Epidemiologist breaks down concerns about COVID-19 variants

A new report from the UK states there is “a realistic possibility” that the new COVID-19 variant has a higher death rate than others.

UK Prime Minister Boris Johnson said that, while the data is not conclusive, “there is some evidence that the new variant may be associated with a higher degree of mortality.”

CDC modeling suggests this new variant, which has been shown to spread especially quickly, could become the predominant variant in the United States by March.

Some of the latest numbers showed 195 cases in the US, with more than 50 of those in Florida, and news out of Minnesota shows a new variant case there from Brazil.

Dr. Jonathan Kantor, an epidemiologist with the Penn Center for Epidemiology, said part of the concern is the increase in variant cases.

“The other thing to keep in mind, of course, is when you numbers like 195 or 50 cases, these are just samples. This is a representative sampling that they’re doing. This is not really showing everything that’s out there,” Kantor warned. “Because the cases are more likely to spread with the variant, those numbers are going to increase and increase over time.”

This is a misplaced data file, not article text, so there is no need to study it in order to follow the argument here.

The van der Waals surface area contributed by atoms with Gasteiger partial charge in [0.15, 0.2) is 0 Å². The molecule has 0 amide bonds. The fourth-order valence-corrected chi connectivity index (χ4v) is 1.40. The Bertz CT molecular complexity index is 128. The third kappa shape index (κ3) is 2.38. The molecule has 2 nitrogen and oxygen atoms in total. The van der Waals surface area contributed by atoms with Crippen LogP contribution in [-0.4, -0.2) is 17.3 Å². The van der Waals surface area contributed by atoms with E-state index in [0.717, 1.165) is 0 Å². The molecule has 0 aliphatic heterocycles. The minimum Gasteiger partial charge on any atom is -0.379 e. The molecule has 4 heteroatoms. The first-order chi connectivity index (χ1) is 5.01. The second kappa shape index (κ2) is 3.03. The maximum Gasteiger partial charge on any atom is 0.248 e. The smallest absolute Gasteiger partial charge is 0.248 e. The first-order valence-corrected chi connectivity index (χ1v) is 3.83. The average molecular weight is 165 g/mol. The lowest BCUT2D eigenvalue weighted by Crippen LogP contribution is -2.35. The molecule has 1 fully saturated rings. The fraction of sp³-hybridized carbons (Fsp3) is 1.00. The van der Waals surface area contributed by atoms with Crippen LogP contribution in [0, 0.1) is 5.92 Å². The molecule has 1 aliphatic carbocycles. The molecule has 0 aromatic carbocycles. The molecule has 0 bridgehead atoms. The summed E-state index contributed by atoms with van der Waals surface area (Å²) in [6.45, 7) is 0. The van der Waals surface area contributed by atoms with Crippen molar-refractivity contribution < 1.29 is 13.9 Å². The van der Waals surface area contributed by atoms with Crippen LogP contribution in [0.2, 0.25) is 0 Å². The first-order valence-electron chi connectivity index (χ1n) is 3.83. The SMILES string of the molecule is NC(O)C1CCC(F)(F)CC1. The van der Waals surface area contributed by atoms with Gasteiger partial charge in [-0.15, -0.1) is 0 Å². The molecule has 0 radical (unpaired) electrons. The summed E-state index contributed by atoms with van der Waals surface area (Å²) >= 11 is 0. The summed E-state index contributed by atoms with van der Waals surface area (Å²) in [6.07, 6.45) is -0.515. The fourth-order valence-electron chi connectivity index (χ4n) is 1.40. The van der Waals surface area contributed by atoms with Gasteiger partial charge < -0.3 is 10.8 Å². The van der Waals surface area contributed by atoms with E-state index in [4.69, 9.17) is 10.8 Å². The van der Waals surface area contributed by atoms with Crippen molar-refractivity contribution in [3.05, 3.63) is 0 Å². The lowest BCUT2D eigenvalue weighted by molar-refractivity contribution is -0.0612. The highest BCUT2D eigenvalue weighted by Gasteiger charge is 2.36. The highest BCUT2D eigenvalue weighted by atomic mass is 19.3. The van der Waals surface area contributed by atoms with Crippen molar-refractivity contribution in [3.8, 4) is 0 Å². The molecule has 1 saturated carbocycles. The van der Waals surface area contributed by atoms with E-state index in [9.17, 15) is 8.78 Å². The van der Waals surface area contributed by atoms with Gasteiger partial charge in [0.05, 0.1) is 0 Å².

Kantor says variants are not unusual with viruses, but the increasing numbers of variant cases highlight the need to continue social distancing practices and for making sure you get a vaccine when it’s available to you.

Many wonder if the variants will affect whether the vaccines being given now will continue to be effective.

“Everything we know up to now suggests that the current vaccines will be effective in fighting the new strains,” Kantor said. “Keep in mind, these are not different viruses. Viruses are always mutating. So every virus mutates. None of these mutations have suggested that they are going to be resistant to the vaccine. That’s really very important and very great news.”

Press play on the video at the top of this article to hear more from Kantor, including his concerns about the virus spreading among children.

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